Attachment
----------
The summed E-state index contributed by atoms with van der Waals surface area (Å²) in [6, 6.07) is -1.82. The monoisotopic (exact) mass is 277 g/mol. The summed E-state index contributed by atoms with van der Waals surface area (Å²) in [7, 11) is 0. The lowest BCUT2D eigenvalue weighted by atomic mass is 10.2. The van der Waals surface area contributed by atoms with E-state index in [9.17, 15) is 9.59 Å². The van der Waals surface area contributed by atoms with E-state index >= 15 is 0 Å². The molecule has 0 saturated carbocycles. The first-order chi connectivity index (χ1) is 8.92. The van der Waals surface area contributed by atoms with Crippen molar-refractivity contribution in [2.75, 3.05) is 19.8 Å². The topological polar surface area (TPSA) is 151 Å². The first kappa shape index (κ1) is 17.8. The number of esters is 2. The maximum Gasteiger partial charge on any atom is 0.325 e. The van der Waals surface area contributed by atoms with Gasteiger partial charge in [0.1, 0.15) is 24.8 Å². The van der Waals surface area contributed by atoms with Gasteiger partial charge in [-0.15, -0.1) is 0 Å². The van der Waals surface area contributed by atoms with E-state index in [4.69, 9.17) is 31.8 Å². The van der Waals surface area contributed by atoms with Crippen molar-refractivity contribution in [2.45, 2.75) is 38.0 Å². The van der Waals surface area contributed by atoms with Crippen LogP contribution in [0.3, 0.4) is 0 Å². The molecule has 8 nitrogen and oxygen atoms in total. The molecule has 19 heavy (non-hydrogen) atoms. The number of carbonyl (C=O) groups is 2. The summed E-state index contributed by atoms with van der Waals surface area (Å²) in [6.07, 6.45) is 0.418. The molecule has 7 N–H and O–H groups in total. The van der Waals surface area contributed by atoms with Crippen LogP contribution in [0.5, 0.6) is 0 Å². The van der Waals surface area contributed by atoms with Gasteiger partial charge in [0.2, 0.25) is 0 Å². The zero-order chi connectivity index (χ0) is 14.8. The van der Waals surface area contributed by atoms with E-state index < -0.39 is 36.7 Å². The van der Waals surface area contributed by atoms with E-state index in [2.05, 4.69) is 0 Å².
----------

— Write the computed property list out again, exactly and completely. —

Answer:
The summed E-state index contributed by atoms with van der Waals surface area (Å²) in [6, 6.07) is -1.82. The monoisotopic (exact) mass is 277 g/mol. The summed E-state index contributed by atoms with van der Waals surface area (Å²) in [7, 11) is 0. The lowest BCUT2D eigenvalue weighted by atomic mass is 10.2. The van der Waals surface area contributed by atoms with E-state index in [9.17, 15) is 9.59 Å². The van der Waals surface area contributed by atoms with E-state index >= 15 is 0 Å². The molecule has 0 saturated carbocycles. The first-order chi connectivity index (χ1) is 8.92. The van der Waals surface area contributed by atoms with Crippen molar-refractivity contribution in [2.75, 3.05) is 19.8 Å². The topological polar surface area (TPSA) is 151 Å². The first kappa shape index (κ1) is 17.8. The number of esters is 2. The maximum Gasteiger partial charge on any atom is 0.325 e. The van der Waals surface area contributed by atoms with Gasteiger partial charge in [0.1, 0.15) is 24.8 Å². The van der Waals surface area contributed by atoms with Gasteiger partial charge in [-0.15, -0.1) is 0 Å². The van der Waals surface area contributed by atoms with E-state index in [4.69, 9.17) is 31.8 Å². The van der Waals surface area contributed by atoms with Crippen molar-refractivity contribution in [2.45, 2.75) is 38.0 Å². The van der Waals surface area contributed by atoms with Crippen LogP contribution in [0.3, 0.4) is 0 Å². The molecule has 8 nitrogen and oxygen atoms in total. The molecule has 19 heavy (non-hydrogen) atoms. The number of carbonyl (C=O) groups is 2. The summed E-state index contributed by atoms with van der Waals surface area (Å²) in [6.07, 6.45) is 0.418. The molecule has 7 N–H and O–H groups in total. The van der Waals surface area contributed by atoms with Crippen LogP contribution in [0.5, 0.6) is 0 Å². The van der Waals surface area contributed by atoms with Gasteiger partial charge in [0.2, 0.25) is 0 Å². The zero-order chi connectivity index (χ0) is 14.8. The van der Waals surface area contributed by atoms with E-state index < -0.39 is 36.7 Å². The van der Waals surface area contributed by atoms with E-state index in [2.05, 4.69) is 0 Å².